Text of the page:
United Nations officials are in Australia seeking answers on possible threats to the world heritage Great Barrier Reef from local development.
The UNESCO team is looking at whether new ports and shipping development for the Australian mining boom can be done without damaging the delicate ecosystem.
The UNESCO investigation follows a report, prepared by John Tanzer, ex-CEO of the Great Barrier Reef Marine Park Authority (GBRMPA), which claimed that a coal and gas boom are threatening the Reef’s heritage title.
Australian Wilderness Society spokesman Gavan McFadzean says greater controls on mining and port developments are needed.
“In particular, the far northern section – north of Cairns, where we’ve got the opportunity to get it right because there’s not the development hubs there at the moment, but they’re planned to be,” he said.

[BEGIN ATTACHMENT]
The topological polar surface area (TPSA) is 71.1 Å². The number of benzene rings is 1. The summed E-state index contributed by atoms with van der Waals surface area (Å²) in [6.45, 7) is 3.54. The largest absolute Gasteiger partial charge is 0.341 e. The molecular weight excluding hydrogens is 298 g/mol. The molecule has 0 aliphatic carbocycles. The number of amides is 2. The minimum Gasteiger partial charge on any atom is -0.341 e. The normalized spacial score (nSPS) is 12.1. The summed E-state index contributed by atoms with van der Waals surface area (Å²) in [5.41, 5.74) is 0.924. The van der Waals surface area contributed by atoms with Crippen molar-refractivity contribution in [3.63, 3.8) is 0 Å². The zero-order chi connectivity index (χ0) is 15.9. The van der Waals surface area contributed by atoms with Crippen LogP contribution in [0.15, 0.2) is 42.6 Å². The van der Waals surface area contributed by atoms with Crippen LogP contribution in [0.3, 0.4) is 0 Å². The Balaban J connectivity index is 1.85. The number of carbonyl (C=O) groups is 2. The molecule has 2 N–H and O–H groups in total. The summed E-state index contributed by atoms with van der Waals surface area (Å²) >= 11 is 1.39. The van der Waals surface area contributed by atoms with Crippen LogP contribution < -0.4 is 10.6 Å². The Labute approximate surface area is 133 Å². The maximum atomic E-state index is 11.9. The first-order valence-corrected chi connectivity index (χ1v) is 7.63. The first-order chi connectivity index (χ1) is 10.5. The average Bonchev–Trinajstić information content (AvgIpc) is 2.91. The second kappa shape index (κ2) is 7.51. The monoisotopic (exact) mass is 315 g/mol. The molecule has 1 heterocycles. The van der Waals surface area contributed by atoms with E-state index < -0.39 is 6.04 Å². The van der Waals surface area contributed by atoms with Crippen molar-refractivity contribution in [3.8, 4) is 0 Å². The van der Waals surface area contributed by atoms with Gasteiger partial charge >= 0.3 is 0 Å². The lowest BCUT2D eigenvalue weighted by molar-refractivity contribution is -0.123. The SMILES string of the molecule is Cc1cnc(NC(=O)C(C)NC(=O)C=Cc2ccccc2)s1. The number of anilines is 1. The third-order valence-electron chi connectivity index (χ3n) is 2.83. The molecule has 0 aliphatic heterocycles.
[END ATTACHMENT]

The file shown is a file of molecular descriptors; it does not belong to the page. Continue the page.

“With the far northern section of the Great Barrier Reef, we’ve got the opportunity to maintain at least one part of the Great Barrier Reef in absolute mint condition.
“The key threat that’s emerging right now is a very significant mining boom-driven port infrastructure, increased shipping through the Great Barrier Reef, the impact of the mining boom.
“In particular the coal mining boom on the Great Barrier Reef and the need for the strategic assessment to bring that mining boom development under control.”
Last year, a Chinese ship damaged reefs and leaked oil after grounding. Dredging by mining companies has come under attack for their impact on fish. And a first report card on water quality in the Great Barrier Reef has found pesticides used in agriculture are causing significant problems for the reef, such as destroying sea-grass beds.
Local tourism operators are warning that over-confidence and apathy could cost the Great Barrier Reef its ranking as a ‘natural wonder of the world.’
Watch ABC Australia report on how mining development is causing concern:
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